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change of energy, interconnection of facilities, and determination of the uses to be made of the facilities in such districts.
Ohio has its own method of regulating public utilities. It is a combination of State and municipal jurisdictions. It might not satisfy the rule-of-thumb philosophers that now infest the city of Washington, but it is our system. We have lived and prospered under it, and our courts have ruled upon it. Our great power plants, some costing as high as $30,000,000, have been built by capital furnished by, and engineering skill secured through, the great holding companies with which Ohio has made contacts. We are quite willing that the United States Government should regulate these holding companies, but we protest against their destruction.
We believe Ohio has a vested interest in them. With regard to its internal affairs, all Ohio asks of Washington is the sovereign privilege of being let alone.
The CHAIRMAN. Did your people in Ohio come to the Federal Government and ask for any money from the Federal Government for relief?
Mr. CHANDLER. We did because all the other States did.
Mr. CHANDLER. We could finance all of our relief in the great State of Ohio, through local and State agencies, if the Federal Government had left the thing alone and left it to the States.
The CHAIRMAN. But you did not do it.
Mr. CHANDLER. Because the others were getting theirs. Why not get ours?
The CHAIRMAN. But you did not do it prior to the time the Federal Government took charge, did you?
Mr. CHANDLER. No person ever went hungry in the State of Ohio, or unclothed.
We want no regional districts superimposed upon us and no army of Federal agents invading our borders.
The CHAIRMAN. I heard the same story from New York City and from Philadelphia, that they did not want any help from the Federal Government; and then I saw them come before the committees of Congress and demand and insist that the Federal Government should help those great financial centers.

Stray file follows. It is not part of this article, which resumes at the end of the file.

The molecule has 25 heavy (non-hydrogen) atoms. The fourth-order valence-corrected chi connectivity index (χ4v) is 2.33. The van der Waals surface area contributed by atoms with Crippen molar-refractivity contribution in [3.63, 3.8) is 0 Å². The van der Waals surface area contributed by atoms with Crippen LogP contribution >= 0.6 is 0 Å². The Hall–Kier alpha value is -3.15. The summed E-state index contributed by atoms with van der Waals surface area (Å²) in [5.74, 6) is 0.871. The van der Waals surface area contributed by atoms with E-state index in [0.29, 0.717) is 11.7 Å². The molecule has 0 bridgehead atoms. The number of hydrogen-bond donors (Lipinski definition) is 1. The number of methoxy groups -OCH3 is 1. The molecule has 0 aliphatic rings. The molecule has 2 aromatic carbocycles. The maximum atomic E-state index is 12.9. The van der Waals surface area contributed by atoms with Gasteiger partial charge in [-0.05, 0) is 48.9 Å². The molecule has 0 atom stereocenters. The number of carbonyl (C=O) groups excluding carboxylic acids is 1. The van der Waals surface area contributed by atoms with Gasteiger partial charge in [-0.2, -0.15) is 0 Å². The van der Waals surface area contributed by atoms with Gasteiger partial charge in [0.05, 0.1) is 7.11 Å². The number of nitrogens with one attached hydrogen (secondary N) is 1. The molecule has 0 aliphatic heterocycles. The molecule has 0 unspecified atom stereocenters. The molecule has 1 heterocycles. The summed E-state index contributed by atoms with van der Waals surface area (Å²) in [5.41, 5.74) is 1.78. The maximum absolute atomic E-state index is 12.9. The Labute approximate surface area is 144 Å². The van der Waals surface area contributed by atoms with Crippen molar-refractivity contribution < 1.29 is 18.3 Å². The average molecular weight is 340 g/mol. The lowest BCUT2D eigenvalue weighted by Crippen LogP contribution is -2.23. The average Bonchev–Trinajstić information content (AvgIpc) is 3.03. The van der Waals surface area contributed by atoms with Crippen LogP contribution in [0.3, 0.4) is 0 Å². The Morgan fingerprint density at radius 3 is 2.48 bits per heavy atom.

Mr. CHANDLER. Of course that is the "pass the buck" philosophy which is destroying this country, and it has been unwisely fostered.
The CHAIRMAN. You thing it should be stopped now?
Mr. CHANDLER. I think it should as soon as possible. We are getting off the subject, and my time is being taken up.
The CHAIRMAN. You think that the Government should stop sending any relief into Ohio?
Mr. CHANDLER. At the earliest possible moment. I think there should be a gradual unloading of Federal responsibility upon the States.
The CHAIRMAN. Do you think they should stop it today in Ohio?
Mr. CHANDLER. Cir, no. It cannot be done. We have got into a situation that you cannot change immediately.
The CHAIRMAN. But you are perfectly able in the State of Ohio to take care of all your unemployed there and to take care of all those that are now on relief. I am sure that the administration would be happy to know that there are some States of the Union that are willing and able to do it right now.
Mr. CHANDLER. Why, Mr. Chairman, you know very well that when all the other States are getting theirs, Ohio is not going to say, "We don't want any.” That is too unreasonable to be asked.
The CHAIRMAN. And the only reason you want it now is because other States are getting it?
Mr. CHANDLER. It is because the vicious system was established.
The CHAIRMAN. You think it was a vicious system to establish, for the Federal Government to step in and provide funds to feed and clothe the unemployed throughout the country?
Mr. CHANDLER. We think that if it had been done as it was done in the corresponding panic of the seventies, which was just as bad as this one, where we came out through the operation of economic laws and under our own power, we would be moving forward and would be about 2 years further advanced in prosperity.
The CHAIRMAN. So you think the Government is wrong?
The CHAIRMAN. You think it was a great error to appropriate money to help feed the unemployed in the State of Ohio?
Mr. CHANDLER. I think it was unnecessary if they had imposed the responsibility where it belonged-upon local government and local responsibility. That is a part of this great picture of centralization. You have got five billion dollars of it now coming.
A few days ago, the citizens of Ohio noticed a review of a book just written by another professor, coming this time not from Columbia, but from Harvard University. His name is W. Y. Elliott and he enjoys the title of Professor of Government in the alma mater of our President. According to the newspapers Professor Elliott would set up in lieu of the 48 States the 10 following “regional commonwealtbs":
(1) New England and New York; (2) New Jersey, Pennsylvania, Delaware, and West Virginia; (3 and 4) the Middle West; (5) the South Atlantic Seaboard; (6) Kentucky, Tennessee, Arkansas, Alabama, and Georgia; (7) Mississippi, Louisiana, Texas, and Oklahoma; (9) a group of Western Prairie States; and (10) the Pacific coast. “The New Deal suffers”, says Professor Elliott "from being forced to do sleight-of-hand tricks with the old deck”
The "old deck" is the 48 States.
To recognize these sectional areas as the primary bases of a new Federal system would infuse new vigor into the source of all democratic government.